Are Homemade Masks Effective?
Are homemade masks effective against coronavirus? We are doing everything that we can to stay protected. From social distancing to going out only when we must. Hospitals across the country have reached surge capacity due to the coronavirus outbreak and personal protective equipment is currently limited. Even more, doctors are re-wearing masks that should be single-use only. In extreme cases, doctors and nurses are not wearing masks at all due to hospitals not having any masks available. With this immediate need from doctors and nurses, many Americans are considering making their own face masks. However, the question is how effective this can be, and should we wear homemade masks at all?
The Center for Disease Control and Prevention recently released a list of strategies to help us optimize face mask supplies. According to their statement, homemade masks such as scarves and bandanas should be used only as a last resort. There are many pros and cons to wearing a mask. Many are concerned that buying and hoarding masks could leave healthcare specialists with none while those who don’t need them at all have plenty.
The Center for Disease Control and Prevention (CDC) wrote:
“Homemade masks are not considered PPE since their capability to protect health care personnel (HCP) is unknown. Caution should be exercised when considering this option.”
This means that homemade masks and scarves are better options than nothing especially if you have the virus or you are treating someone who has the virus.
Amy Shah, an integrative medicine doctor explained:
“Homemade masks or scarves are good at catching your respiratory droplets if you are sick. It’s not necessarily great protection if you’re not sick, though.”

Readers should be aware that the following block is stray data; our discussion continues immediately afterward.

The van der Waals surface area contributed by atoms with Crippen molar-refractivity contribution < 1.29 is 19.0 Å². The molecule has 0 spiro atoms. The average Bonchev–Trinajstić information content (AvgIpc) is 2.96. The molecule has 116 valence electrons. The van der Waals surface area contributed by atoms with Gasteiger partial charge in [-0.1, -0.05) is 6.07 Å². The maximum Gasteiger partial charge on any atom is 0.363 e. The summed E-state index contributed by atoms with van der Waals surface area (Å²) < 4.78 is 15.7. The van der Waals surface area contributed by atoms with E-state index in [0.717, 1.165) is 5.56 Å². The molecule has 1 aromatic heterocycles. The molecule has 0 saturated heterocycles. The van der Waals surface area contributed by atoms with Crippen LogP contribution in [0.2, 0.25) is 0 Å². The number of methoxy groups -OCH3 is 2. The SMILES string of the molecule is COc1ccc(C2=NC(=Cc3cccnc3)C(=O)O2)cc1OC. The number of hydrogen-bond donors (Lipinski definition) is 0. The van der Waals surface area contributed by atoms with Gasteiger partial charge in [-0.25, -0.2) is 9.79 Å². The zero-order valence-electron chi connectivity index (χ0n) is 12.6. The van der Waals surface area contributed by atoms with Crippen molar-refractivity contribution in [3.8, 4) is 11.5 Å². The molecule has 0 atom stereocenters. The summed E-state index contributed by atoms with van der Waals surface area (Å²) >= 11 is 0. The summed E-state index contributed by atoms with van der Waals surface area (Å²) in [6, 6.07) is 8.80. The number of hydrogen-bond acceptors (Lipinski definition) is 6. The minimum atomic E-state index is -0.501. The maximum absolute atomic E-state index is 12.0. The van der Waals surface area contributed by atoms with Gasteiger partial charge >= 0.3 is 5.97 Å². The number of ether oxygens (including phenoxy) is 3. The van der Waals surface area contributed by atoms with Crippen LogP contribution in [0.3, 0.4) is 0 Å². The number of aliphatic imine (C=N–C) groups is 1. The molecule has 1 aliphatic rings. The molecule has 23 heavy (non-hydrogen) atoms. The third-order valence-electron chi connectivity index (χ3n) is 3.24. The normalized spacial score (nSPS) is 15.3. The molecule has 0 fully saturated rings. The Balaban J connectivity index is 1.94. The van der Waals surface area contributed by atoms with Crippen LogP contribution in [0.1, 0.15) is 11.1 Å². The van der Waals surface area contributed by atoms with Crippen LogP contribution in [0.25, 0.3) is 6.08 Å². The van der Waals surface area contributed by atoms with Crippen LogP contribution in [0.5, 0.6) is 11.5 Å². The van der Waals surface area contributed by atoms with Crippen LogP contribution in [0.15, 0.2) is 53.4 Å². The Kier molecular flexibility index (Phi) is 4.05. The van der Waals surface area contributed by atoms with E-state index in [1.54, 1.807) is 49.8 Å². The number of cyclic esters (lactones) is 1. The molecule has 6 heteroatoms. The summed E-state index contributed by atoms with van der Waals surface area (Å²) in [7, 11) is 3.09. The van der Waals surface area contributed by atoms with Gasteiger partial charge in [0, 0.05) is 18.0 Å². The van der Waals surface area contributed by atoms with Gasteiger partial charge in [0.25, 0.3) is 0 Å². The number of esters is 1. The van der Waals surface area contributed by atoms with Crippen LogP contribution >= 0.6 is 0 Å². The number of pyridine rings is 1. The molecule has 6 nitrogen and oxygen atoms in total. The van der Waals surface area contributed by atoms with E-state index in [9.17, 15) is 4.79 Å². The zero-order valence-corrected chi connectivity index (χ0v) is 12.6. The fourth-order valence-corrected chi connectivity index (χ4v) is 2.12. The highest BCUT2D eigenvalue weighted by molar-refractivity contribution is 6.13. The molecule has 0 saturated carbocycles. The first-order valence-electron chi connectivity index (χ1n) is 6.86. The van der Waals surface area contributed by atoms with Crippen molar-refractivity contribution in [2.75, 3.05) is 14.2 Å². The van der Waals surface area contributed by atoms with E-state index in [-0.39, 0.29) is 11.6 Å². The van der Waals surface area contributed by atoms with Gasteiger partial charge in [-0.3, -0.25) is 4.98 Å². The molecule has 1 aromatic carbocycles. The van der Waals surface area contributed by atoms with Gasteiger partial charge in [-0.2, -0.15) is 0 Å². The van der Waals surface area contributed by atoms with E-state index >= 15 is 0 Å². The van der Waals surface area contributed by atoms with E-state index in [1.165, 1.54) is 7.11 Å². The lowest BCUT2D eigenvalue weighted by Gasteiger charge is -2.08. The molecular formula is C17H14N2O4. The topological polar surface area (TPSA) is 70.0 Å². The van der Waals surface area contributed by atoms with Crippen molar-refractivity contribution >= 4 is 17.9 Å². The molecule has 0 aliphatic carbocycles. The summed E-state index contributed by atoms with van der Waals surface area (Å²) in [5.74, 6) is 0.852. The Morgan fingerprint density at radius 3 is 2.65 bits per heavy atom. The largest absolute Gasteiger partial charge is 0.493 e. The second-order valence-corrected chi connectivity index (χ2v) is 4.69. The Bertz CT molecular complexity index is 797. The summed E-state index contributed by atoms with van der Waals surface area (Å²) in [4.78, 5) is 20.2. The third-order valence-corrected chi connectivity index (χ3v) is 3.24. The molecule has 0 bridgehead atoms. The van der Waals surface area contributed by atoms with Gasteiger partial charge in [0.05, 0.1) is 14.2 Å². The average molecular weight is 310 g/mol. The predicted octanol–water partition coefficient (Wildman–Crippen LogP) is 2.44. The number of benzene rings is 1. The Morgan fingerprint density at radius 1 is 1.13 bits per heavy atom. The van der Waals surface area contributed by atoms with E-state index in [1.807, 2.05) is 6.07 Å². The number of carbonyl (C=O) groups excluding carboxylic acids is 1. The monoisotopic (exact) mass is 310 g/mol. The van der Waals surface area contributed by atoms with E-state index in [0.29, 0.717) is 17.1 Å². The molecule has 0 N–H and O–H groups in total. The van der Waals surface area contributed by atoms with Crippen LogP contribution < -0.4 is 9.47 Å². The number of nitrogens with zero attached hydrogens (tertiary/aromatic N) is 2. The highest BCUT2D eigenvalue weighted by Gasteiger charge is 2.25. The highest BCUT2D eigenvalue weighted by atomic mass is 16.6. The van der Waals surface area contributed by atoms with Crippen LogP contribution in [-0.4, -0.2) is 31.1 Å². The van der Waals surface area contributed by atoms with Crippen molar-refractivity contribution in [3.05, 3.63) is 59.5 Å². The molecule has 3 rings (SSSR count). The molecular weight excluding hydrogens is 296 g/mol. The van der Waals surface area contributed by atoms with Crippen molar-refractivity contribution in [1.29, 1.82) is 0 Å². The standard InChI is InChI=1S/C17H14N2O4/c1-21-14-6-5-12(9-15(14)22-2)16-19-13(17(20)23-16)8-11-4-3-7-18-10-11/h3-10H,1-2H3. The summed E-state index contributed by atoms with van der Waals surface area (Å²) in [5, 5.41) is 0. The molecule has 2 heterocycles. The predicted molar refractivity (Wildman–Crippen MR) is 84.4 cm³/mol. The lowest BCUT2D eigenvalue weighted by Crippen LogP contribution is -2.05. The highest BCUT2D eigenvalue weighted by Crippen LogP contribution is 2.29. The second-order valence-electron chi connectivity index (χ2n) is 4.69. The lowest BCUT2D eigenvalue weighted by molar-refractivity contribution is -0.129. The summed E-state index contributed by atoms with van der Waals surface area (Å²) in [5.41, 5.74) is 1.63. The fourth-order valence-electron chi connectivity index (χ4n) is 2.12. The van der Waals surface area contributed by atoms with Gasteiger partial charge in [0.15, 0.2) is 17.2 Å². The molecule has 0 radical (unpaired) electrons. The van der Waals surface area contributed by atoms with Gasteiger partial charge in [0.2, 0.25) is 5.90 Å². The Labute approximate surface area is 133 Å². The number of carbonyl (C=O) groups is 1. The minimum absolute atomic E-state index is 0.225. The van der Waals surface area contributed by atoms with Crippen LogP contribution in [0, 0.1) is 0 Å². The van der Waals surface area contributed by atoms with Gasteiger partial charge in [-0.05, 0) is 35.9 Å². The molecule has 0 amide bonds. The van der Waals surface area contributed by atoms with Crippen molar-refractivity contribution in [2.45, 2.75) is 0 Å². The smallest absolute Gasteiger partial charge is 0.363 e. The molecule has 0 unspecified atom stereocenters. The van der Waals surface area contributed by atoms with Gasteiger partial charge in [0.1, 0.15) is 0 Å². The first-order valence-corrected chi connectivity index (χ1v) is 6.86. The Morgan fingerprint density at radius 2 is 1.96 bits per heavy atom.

Additionally, CDC recommended that with a homemade mask, people should be wearing a face shield which would ideally cover your whole face including both sides of your face and beyond your chin.
Should we wear masks and if we should, who should wear masks?
Specialists haven’t been clear on this, and WHO said that masks can do more harm than protect us if the masks are not used correctly. According to the CDC:
“Face masks may be in short supply and they should be saved for caregivers.”
Those who are infected should wear masks but since research suggests that some people might be infected but asymptomatic or have only mild symptoms, it can be difficult to know who should wear a mask and who shouldn’t, meaning who is sick and who is healthy. This is the main reason why health professionals recommend wearing a mask. The White House is not 100% clear on this message and Deborah Birx, M.D. and coronavirus correspondent said:
“The task force is still discussing whether to change the recommendation on masks.”
Regardless, Shah is completely right when she said that health workers should have masks available to them and not struggle to get these on time.
If you are using a homemade, cloth mask it’s important to wash it regularly with hot water and soap and make sure you are washing your hands once you wash the mask. Additionally, avoid readjusting a mask, and touching other parts of your body in order to prevent cross-contamination of a virus. As Shah said:
“We release droplets while talking, singing, and shouting—it doesn’t have to be sneezing and coughing.”
Additionally, wearing a mask stops us from touching our face while we are outside.
In conclusion, staying inside and practicing social distancing is the most effective way of staying safe and flattening the curve. So whether you have a mask or not, make sure you are practicing social distancing. Stay safe.